Look how quickly the tool takes enough photos to train a machine learning model

‘Bakery’ identifies and prices different pastries

Lady Ada demonstrated Bakery: a machine learning model that uses an Adafruit BrainCraft HAT, a Raspberry Pi camera, and Microsoft Lobe. Watch how easy it is to train a new machine learning model in Microsoft Lobe from this point in the Microsoft Build Keynote video.

A quick look at Bakery from Adafruit’s delightful YouTube channel

Bakery identifies different baked goods based on images taken by the Raspberry Pi camera, then automatically identifies and prices them, in the absence of barcodes or price tags. You can’t stick a price tag on a croissant. There’d be flakes everywhere.

Extra functionality

Running this project on Raspberry Pi means that Lady Ada was able to hook up lots of other useful tools. In addition to the Raspberry Pi camera and the HAT, she is using:

  • Three LEDs that glow green when an object is detected
  • A speaker and some text-to-speech code that announces which object is detected
  • A receipt printer that prints out the product name and the price

All of this running on Raspberry Pi, and made super easy with Microsoft Lobe and Adafruit’s BrainCraft HAT. Adafruit’s Microsoft Machine Learning Kit for Lobe contains everything you need to get started.

full adafruit lobe kit
The full Microsoft Machine Learning Kit for Lobe with Raspberry Pi 4 kit

Watch the Microsoft Build keynote

And finally, watch Microsoft CTO Kevin Scott introduce Limor Fried, aka Lady Ada, owner of Adafruit Industries. Lady Ada joins remotely from the Adafruit factory in Manhattan, NY, to show how the BrainCraft HAT and Lobe work to make machine learning accessible.

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Commodore 64 + Raspberry Pi 4 = Synth6581

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We have a special blog today from one of our own design engineers, Simon Martin. He’s the designer of Raspberry Pi 400 and our High Quality Camera and spends his free time tinkering with electronic music.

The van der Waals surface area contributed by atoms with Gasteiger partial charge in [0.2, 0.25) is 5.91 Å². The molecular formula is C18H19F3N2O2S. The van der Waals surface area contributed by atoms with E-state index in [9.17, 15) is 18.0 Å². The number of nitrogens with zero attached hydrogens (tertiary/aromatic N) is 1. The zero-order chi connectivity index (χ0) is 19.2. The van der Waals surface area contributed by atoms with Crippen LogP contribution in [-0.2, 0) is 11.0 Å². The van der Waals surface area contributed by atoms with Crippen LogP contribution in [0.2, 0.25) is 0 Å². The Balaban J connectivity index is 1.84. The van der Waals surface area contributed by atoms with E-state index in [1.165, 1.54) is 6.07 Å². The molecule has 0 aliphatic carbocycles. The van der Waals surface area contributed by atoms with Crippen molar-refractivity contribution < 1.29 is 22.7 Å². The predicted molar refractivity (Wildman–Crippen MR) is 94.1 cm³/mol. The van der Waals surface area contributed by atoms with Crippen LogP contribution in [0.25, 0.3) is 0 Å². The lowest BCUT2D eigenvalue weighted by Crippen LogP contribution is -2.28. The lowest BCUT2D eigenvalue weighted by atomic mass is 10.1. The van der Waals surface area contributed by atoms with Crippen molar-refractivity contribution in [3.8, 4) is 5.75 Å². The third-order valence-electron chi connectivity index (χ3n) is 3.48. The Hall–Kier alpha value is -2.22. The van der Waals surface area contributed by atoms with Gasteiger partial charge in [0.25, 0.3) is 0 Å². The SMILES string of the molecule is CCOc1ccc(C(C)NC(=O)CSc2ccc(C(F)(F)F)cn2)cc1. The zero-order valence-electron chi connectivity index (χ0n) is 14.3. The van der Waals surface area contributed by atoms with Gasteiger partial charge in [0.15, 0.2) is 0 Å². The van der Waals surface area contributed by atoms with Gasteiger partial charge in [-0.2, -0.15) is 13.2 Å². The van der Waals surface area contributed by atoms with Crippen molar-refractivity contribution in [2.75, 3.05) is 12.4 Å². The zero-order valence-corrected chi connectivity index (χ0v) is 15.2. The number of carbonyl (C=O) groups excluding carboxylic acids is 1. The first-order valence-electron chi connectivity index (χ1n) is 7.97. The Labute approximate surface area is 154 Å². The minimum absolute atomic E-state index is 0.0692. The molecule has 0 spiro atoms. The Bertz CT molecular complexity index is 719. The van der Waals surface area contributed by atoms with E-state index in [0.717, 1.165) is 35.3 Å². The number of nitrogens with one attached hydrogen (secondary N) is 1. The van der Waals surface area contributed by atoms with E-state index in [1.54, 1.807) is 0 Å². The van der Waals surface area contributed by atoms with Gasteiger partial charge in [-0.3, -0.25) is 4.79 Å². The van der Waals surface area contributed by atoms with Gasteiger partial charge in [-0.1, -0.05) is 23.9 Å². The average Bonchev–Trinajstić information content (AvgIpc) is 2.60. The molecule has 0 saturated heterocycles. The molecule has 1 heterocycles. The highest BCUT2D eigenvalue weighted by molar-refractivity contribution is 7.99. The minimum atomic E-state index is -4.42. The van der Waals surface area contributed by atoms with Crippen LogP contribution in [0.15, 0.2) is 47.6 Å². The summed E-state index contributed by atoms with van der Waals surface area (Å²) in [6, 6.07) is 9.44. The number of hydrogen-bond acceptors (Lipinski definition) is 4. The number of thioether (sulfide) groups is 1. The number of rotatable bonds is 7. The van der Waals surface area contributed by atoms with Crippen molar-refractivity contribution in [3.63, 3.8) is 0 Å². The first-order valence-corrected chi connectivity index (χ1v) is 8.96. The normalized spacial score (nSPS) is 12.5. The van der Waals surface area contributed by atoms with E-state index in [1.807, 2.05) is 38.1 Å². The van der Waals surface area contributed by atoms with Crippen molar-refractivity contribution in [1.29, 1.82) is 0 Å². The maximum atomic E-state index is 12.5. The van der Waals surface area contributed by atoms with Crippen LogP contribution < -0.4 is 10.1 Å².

This video is a classic. Settle in…

Simon has wanted to make his own electronic musical instrument with Raspberry Pi for some time. He designed a circuit board for the project a year ago, but it lay around in a drawer in his desk while he finished Raspberry Pi 400. Finally, the winter months gave him the incentive to get it working. 

Simon’s electronic musical journey

Simon: The Synth6581 device doesn’t look much like an electronic musical instrument, but just like circuit boards stacked on top of a Raspberry Pi 4. You have to plug a musical keyboard into a USB port and a pair of speakers into the audio jack on the bottom board to make it work.

Hefty stack ready to play some electronic music

The code is written almost entirely in Python, with a little bit of C to speed up the communications to the chips. I designed and laid out the circuit boards, which were ordered online. The first six boards cost only £20, but the components were another £100. I spent more than a day soldering the components on the boards by hand. It took much more time to check every chip and connection worked, a common problem with hand-soldering new boards.

Synth6581 — no ordinary sounding instrument

The 1982 Commodore 64 – works like Raspberry Pi 400, only slower

And Synth6581 is no ordinary sounding musical instrument. It’s based on the music chip inside a vintage computer: the Commodore 64. The microchips are almost forty years old and they have a quirky sound that kids in the 1980s loved and parents hated. By the way, did you know that the Commodore 64 was the inspiration for Raspberry Pi 400?

The SID chip sound

The MOS6581 SID chip — just a little smaller than a Raspberry Pi Pico board

I was one of many hobby programmers in the 1980s that used to attempt to program Commodore 64s. Much like people today dabble with programming on Raspberry Pi 400s, kids and adults were dabbling with the BASIC programming language on their Commodore 64s back then. Nowadays, Raspberry Pis have video, graphics, and audio readily available, but back in the 1980s, the hardware registers had to be ‘poked’ one by one into the console window. You had to get quite technical just to get the computer to make a musical sound. Those sounds came from the MOS6581 or ‘SID’ chip. It had such a famous sound character that it formed the basis of the chiptune music genre, and people are still writing music on Commodore 64s today.

Using BASIC POKE commands to control SID chips on a Commodore 64. Not the easiest thing to read.